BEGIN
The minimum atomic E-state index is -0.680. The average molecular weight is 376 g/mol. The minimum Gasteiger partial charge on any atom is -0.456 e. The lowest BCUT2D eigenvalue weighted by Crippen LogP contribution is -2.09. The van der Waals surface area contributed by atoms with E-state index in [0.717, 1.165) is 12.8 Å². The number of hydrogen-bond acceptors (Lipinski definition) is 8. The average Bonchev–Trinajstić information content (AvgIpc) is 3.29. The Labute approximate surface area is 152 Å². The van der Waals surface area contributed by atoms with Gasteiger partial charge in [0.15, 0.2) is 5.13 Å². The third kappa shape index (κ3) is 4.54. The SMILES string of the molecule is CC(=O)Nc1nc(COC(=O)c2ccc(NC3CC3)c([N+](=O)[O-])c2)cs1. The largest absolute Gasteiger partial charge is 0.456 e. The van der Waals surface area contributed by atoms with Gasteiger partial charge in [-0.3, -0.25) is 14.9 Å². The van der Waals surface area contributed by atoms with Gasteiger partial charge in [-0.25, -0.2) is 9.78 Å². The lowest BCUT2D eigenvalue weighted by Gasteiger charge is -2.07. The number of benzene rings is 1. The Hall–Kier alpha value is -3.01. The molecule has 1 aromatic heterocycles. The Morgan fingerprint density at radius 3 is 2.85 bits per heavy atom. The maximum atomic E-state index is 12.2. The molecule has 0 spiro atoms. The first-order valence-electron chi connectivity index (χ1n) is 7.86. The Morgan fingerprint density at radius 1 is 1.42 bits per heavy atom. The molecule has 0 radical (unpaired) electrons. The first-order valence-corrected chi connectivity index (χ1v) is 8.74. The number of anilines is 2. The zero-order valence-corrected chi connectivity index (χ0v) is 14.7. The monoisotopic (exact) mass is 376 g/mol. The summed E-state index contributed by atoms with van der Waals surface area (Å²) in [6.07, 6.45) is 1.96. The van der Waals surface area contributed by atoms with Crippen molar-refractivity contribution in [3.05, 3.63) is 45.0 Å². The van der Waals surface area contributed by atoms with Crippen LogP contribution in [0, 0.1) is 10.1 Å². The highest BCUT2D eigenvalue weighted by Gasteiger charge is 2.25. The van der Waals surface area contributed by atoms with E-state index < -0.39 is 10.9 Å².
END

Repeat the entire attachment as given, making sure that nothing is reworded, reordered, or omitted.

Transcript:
The minimum atomic E-state index is -0.680. The average molecular weight is 376 g/mol. The minimum Gasteiger partial charge on any atom is -0.456 e. The lowest BCUT2D eigenvalue weighted by Crippen LogP contribution is -2.09. The van der Waals surface area contributed by atoms with E-state index in [0.717, 1.165) is 12.8 Å². The number of hydrogen-bond acceptors (Lipinski definition) is 8. The average Bonchev–Trinajstić information content (AvgIpc) is 3.29. The Labute approximate surface area is 152 Å². The van der Waals surface area contributed by atoms with Gasteiger partial charge in [0.15, 0.2) is 5.13 Å². The third kappa shape index (κ3) is 4.54. The SMILES string of the molecule is CC(=O)Nc1nc(COC(=O)c2ccc(NC3CC3)c([N+](=O)[O-])c2)cs1. The largest absolute Gasteiger partial charge is 0.456 e. The van der Waals surface area contributed by atoms with Gasteiger partial charge in [-0.3, -0.25) is 14.9 Å². The van der Waals surface area contributed by atoms with Gasteiger partial charge in [-0.25, -0.2) is 9.78 Å². The lowest BCUT2D eigenvalue weighted by Gasteiger charge is -2.07. The number of benzene rings is 1. The Hall–Kier alpha value is -3.01. The molecule has 1 aromatic heterocycles. The Morgan fingerprint density at radius 3 is 2.85 bits per heavy atom. The maximum atomic E-state index is 12.2. The molecule has 0 spiro atoms. The first-order valence-electron chi connectivity index (χ1n) is 7.86. The Morgan fingerprint density at radius 1 is 1.42 bits per heavy atom. The molecule has 0 radical (unpaired) electrons. The first-order valence-corrected chi connectivity index (χ1v) is 8.74. The number of anilines is 2. The zero-order valence-corrected chi connectivity index (χ0v) is 14.7. The monoisotopic (exact) mass is 376 g/mol. The summed E-state index contributed by atoms with van der Waals surface area (Å²) in [6.07, 6.45) is 1.96. The van der Waals surface area contributed by atoms with Crippen molar-refractivity contribution in [3.05, 3.63) is 45.0 Å². The van der Waals surface area contributed by atoms with Crippen LogP contribution in [0, 0.1) is 10.1 Å². The highest BCUT2D eigenvalue weighted by Gasteiger charge is 2.25. The van der Waals surface area contributed by atoms with E-state index < -0.39 is 10.9 Å².